Atlanta University Center Consortium

IDEA Aims To Enhance Dual Degree Engineering Education

The mission of IDEA is to increase the number of dual-degree engineering program graduates, in the AUC and nationally, that are prepared for engineering careers, resilient with high engineering identity, and impactful on society and their community.


IDEA aims to generate new ideas useful in solving engineering problems and to promote engineering education theory and best practices.


IDEA aims to increase diversity in engineering by promoting and developing the strengths of diverse students, particularly those attending dual degree programs at HBCUs and liberal arts institutions.


IDEA focuses on the building of relationships, sharing experiences, and the community using engineering.


IDEA focuses on career readiness along with providing access to tools and experiences that prepare students for the workforce.


Atlanta University Center Consortium

The mission of the Atlanta University Center Consortium is to promote collaboration and involvement among our campuses, residents, and other stakeholders in enhancing the quality of life within the neighboring community. The Consortium seeks to leverage the resources of the community and member institutions to maximize opportunities for citizens to live, learn, work, and play.

The mission of IDEA is to increase the number of dual degree engineering program graduates in the AUC and nationally to be better prepared for engineering careers, resilient with high engineering identity, and impactful on society and their community. Engineering identity is the ability to view oneself as an engineer and has been linked to academic and professional persistence of Black students. The institute will assess outcomes to ensure best practices and continual improvement.

Mita Walker

CEO, Techmax


Facilitating Pathways To Engineering Through DDEP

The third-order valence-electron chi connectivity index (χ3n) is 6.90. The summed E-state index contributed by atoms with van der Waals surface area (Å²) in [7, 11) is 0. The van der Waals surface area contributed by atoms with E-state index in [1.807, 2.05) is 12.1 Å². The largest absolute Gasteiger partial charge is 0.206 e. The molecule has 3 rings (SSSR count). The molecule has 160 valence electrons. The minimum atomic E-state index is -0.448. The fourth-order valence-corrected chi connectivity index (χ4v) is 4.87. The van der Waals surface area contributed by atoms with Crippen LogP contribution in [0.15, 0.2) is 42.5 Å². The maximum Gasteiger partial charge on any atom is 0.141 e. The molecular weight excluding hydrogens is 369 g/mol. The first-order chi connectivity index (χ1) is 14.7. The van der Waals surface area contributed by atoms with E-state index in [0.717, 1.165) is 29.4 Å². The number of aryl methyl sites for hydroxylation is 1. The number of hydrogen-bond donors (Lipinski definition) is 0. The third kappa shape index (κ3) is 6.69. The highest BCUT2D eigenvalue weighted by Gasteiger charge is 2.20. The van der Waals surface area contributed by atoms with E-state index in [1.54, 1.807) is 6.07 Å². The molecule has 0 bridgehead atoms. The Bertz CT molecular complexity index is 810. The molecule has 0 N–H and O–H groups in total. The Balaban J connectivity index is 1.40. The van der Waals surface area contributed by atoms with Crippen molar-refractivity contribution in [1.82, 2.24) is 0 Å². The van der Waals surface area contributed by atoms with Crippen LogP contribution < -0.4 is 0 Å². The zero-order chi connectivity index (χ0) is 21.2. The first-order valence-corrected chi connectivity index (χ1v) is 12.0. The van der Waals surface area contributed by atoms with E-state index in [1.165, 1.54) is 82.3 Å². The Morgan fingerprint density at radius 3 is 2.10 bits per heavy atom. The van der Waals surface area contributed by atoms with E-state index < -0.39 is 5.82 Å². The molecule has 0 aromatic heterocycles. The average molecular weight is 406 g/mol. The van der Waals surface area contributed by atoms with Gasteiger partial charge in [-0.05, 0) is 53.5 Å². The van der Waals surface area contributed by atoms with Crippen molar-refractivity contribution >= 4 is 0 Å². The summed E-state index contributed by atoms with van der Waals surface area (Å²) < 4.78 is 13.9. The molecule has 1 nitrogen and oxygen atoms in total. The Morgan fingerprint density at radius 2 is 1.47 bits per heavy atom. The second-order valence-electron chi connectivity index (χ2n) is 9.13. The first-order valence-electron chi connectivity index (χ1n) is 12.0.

The Atlanta University Center Consortium, Inc. has facilitated pathways to engineering for its member institutions through its Dual Degree Engineering Program (DDEP) since 1969.

In 1969, the historically Black colleges forming the AUC entered an agreement with Georgia Institute of Technology Dual Degree in Engineering. At the start of the partnership with GA Tech, Blacks represented less than 1 percent of engineers in the American workforce. This unique partnership was formed to build academic centers of excellence for Black students to increase the number of minorities in science and technology.

AUCC Founded in


AUCC Foundational Values

Taught students annually
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Engineering and computing faculty
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Dual degree implementing schools
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Adding Value To The AUC & Dual Degree Engineering Efforts

To add value to the AUC and dual-degree engineering efforts, the AUCC has made the following initiatives:

In 2018

The AUCC began strengthening industry relationships and the promotion of internship and scholarship opportunities which led to over a million dollars in scholarships awarded to students last year.

In 2018

In 2019

The AUCC created a summer bridge program that is inter-institutional. This program has served over 50 students and plans to begin with its third cohort in the summer of 2023.

In 2019

In 2020

The consortium led an effort to engage alumni to pinpoint additional opportunities for change.

In 2020

In 2021

The AUCC expanded its engineering partnerships and developed plans for new BS/MS pathways in collaboration with Georgia Tech and Michigan.

In 2021

In 2022

The Consortium hired a new assistant director with engineering education expertise and announced the Institute for Dual Degree Engineering Advancement (IDEA) to focus both on operations and advancement of dual degree engineering best practices.

In 2022

By 2033

The vision for IDEA is to become a leading voice nationally for dual degree engineering education.

By 2033
Project Case Study

We are proud team of great project

In my current role as the Assistant Director for Engineering Innovation at the AUCC and Director of The Institute for Dual Degree Engineering Advancement (IDEA) I often receive the question “Why study liberal arts?” As a product of the Dual Degree Engineering Program I too once grappled with this question as an 18-year-old college student. The expansiveness of the liberal arts education is what drew me in as I enrolled in the AUC as a wide-eyed and eager first year student. I wanted a college experience that invested in me as a whole person. Courses in Black history, foreign language, humanities, comparative politics, social science, and fine arts rounded out my in-depth exposure to science and technology. As I reflect today, I am reminded of the quote by Albert Einstein

The value of an education in a liberal arts college is not learning of many facts but the training of the mind to think something that cannot be learned from textbooks...

Dr. Jonathan E. Gaines

Assistant Director for Engineering Innovation


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